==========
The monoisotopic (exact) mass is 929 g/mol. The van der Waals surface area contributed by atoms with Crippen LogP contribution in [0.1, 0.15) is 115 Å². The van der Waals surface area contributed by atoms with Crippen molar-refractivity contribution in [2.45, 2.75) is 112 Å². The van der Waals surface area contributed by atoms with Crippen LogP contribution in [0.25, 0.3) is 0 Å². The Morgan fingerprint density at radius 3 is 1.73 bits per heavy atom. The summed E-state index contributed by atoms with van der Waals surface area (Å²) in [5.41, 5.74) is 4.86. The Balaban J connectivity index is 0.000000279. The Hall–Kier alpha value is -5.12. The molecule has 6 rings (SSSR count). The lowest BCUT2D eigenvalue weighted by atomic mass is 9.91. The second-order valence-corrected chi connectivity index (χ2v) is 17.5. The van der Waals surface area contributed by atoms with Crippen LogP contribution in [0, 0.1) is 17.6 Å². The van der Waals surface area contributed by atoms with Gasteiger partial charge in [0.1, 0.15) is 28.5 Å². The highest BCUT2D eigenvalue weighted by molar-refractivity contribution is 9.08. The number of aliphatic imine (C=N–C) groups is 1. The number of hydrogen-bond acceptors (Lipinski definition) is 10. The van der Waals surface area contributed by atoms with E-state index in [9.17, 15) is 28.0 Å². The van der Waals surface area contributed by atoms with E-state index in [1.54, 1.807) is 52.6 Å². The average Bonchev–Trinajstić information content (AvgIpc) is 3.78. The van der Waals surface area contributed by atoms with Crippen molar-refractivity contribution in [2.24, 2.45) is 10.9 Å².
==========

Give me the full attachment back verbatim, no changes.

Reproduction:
The monoisotopic (exact) mass is 929 g/mol. The van der Waals surface area contributed by atoms with Crippen LogP contribution in [0.1, 0.15) is 115 Å². The van der Waals surface area contributed by atoms with Crippen molar-refractivity contribution in [2.45, 2.75) is 112 Å². The van der Waals surface area contributed by atoms with Crippen LogP contribution in [0.25, 0.3) is 0 Å². The Morgan fingerprint density at radius 3 is 1.73 bits per heavy atom. The summed E-state index contributed by atoms with van der Waals surface area (Å²) in [5.41, 5.74) is 4.86. The Balaban J connectivity index is 0.000000279. The Hall–Kier alpha value is -5.12. The molecule has 6 rings (SSSR count). The lowest BCUT2D eigenvalue weighted by atomic mass is 9.91. The second-order valence-corrected chi connectivity index (χ2v) is 17.5. The van der Waals surface area contributed by atoms with Crippen LogP contribution in [0, 0.1) is 17.6 Å². The van der Waals surface area contributed by atoms with Gasteiger partial charge in [0.1, 0.15) is 28.5 Å². The highest BCUT2D eigenvalue weighted by molar-refractivity contribution is 9.08. The number of aliphatic imine (C=N–C) groups is 1. The number of hydrogen-bond acceptors (Lipinski definition) is 10. The van der Waals surface area contributed by atoms with E-state index in [9.17, 15) is 28.0 Å². The van der Waals surface area contributed by atoms with E-state index in [1.54, 1.807) is 52.6 Å². The average Bonchev–Trinajstić information content (AvgIpc) is 3.78. The van der Waals surface area contributed by atoms with Crippen molar-refractivity contribution in [2.24, 2.45) is 10.9 Å².